- The start of the week's news for financial markets came with the latest Brexit headlines.
- It was reported in various media that Britain has backslid on last year’s Brexit divorce agreement.
- The pound was under pressure from the get-go and the outlook remains dire for the British currency.
The PM Boris Johnson issued an ultimatum to negotiators on Monday, saying an agreement must be reached by 15 October or Britain will walk away.
This gave rise to an immediate trade opportunity in selling the pound as it attempted to close the opening gap, as follows:
The saga continues
Meanwhile, the saga continues and it does not look good for the pound, but that is where the next opportunity can be found.
Michel Barnier, the EU’s chief Brexit negotiator, will arrive in London on Tuesday with a stark warning to Boris Johnson.
The Financial Times reports that Barnier will tell Johnson that unless Britain stands by its previous commitments there is no prospect of a free trade agreement by the end of the year.
However, Boris Johnson has already said that he intends to pass a law overwriting parts of last year’s withdrawal agreement relating to Northern Ireland.
All in all, trade talks this week in London are not expected to make any significant breakthroughs, with Mr Johnson refusing to give details of the UK’s plans for a future regime to control subsidies.
They had already promised to be difficult because of entrenched disagreements about state aid rules and fishing rights.
Meanwhile, the Guardian has published an article following the commotion that reports that Business leaders have warned Boris Johnson that securing a Brexit deal is essential for safeguarding Britain’s economic recovery from the coronavirus outbreak and avoiding higher prices in the shops for British consumers.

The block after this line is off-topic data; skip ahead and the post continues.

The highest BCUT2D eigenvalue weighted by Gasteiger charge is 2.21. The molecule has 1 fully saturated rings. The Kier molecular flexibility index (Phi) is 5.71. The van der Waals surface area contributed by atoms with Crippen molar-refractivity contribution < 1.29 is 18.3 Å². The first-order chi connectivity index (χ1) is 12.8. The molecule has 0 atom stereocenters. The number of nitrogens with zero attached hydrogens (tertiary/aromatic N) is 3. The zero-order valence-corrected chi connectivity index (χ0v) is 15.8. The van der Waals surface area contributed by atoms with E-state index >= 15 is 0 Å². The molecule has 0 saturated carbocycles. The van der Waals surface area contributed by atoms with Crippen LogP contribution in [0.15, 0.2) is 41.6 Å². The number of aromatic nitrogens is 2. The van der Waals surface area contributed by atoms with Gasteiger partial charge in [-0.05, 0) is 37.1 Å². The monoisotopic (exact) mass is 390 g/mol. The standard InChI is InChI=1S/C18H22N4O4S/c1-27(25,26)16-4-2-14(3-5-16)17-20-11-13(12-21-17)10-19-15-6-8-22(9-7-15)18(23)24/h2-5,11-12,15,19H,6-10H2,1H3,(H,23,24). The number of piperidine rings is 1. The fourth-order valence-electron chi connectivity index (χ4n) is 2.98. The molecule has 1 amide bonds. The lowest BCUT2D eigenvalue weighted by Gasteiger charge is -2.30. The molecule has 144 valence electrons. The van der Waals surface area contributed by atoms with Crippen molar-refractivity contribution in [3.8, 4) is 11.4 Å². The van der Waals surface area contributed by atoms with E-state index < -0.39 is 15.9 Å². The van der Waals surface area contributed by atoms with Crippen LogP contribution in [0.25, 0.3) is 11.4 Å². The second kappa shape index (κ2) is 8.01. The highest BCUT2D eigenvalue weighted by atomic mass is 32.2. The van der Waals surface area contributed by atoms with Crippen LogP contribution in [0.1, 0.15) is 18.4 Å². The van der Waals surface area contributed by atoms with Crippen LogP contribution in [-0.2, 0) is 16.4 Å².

The article quotes Josh Hardie, deputy director-general of the CBI, the business lobby group.
“Amid all the noise and negotiations, businesses in the UK and EU remain clear – a good deal is essential. An agreement will be the foundation for post-Covid recovery across the continent.''
“Getting a deal requires political leadership and compromise from both sides.That is needed urgently in the coming weeks.”
“A no deal would be the worst outcome for consumers,” said Andrew Opie, director of food and sustainability at the British Retail Consortium.
Gilles Moëc, the group chief economist at Axa Investment Managers, said:
“Getting Brexit done by year-end with a minimum of concessions to the EU is probably now a matter of political survival for Boris Johnson. So, the probability of a no-deal Brexit continues to increase, unfortunately.”
Where is the next opportunity in GBP?
The following is a scenario whereby the pound continues to lose its appeal over the course of the negotiations which gives rise to a swing trade opportunity in EUR/GBP as follows:
Monthly swing-trade target
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